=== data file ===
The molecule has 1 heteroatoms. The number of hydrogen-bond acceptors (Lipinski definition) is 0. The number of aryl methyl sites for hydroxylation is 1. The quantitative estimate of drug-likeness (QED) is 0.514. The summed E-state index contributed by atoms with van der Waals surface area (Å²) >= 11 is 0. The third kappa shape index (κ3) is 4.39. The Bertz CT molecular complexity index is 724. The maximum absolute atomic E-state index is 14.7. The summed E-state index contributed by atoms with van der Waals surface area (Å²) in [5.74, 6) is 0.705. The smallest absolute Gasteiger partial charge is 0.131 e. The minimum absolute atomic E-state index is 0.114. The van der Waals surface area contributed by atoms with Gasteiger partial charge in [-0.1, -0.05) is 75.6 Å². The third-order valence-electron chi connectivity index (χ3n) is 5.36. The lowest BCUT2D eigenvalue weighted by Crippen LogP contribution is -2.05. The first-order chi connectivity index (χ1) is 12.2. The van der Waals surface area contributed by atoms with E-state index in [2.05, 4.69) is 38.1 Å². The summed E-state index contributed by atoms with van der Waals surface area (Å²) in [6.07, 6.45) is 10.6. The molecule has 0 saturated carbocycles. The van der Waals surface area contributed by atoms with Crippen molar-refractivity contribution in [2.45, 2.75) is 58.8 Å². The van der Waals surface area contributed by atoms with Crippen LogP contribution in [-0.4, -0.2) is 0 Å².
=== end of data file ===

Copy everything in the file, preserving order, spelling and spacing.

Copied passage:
The molecule has 1 heteroatoms. The number of hydrogen-bond acceptors (Lipinski definition) is 0. The number of aryl methyl sites for hydroxylation is 1. The quantitative estimate of drug-likeness (QED) is 0.514. The summed E-state index contributed by atoms with van der Waals surface area (Å²) >= 11 is 0. The third kappa shape index (κ3) is 4.39. The Bertz CT molecular complexity index is 724. The maximum absolute atomic E-state index is 14.7. The summed E-state index contributed by atoms with van der Waals surface area (Å²) in [5.74, 6) is 0.705. The smallest absolute Gasteiger partial charge is 0.131 e. The minimum absolute atomic E-state index is 0.114. The van der Waals surface area contributed by atoms with Gasteiger partial charge in [-0.1, -0.05) is 75.6 Å². The third-order valence-electron chi connectivity index (χ3n) is 5.36. The lowest BCUT2D eigenvalue weighted by Crippen LogP contribution is -2.05. The first-order chi connectivity index (χ1) is 12.2. The van der Waals surface area contributed by atoms with E-state index in [2.05, 4.69) is 38.1 Å². The summed E-state index contributed by atoms with van der Waals surface area (Å²) in [6.07, 6.45) is 10.6. The molecule has 0 saturated carbocycles. The van der Waals surface area contributed by atoms with Crippen molar-refractivity contribution in [2.45, 2.75) is 58.8 Å². The van der Waals surface area contributed by atoms with Crippen LogP contribution in [-0.4, -0.2) is 0 Å².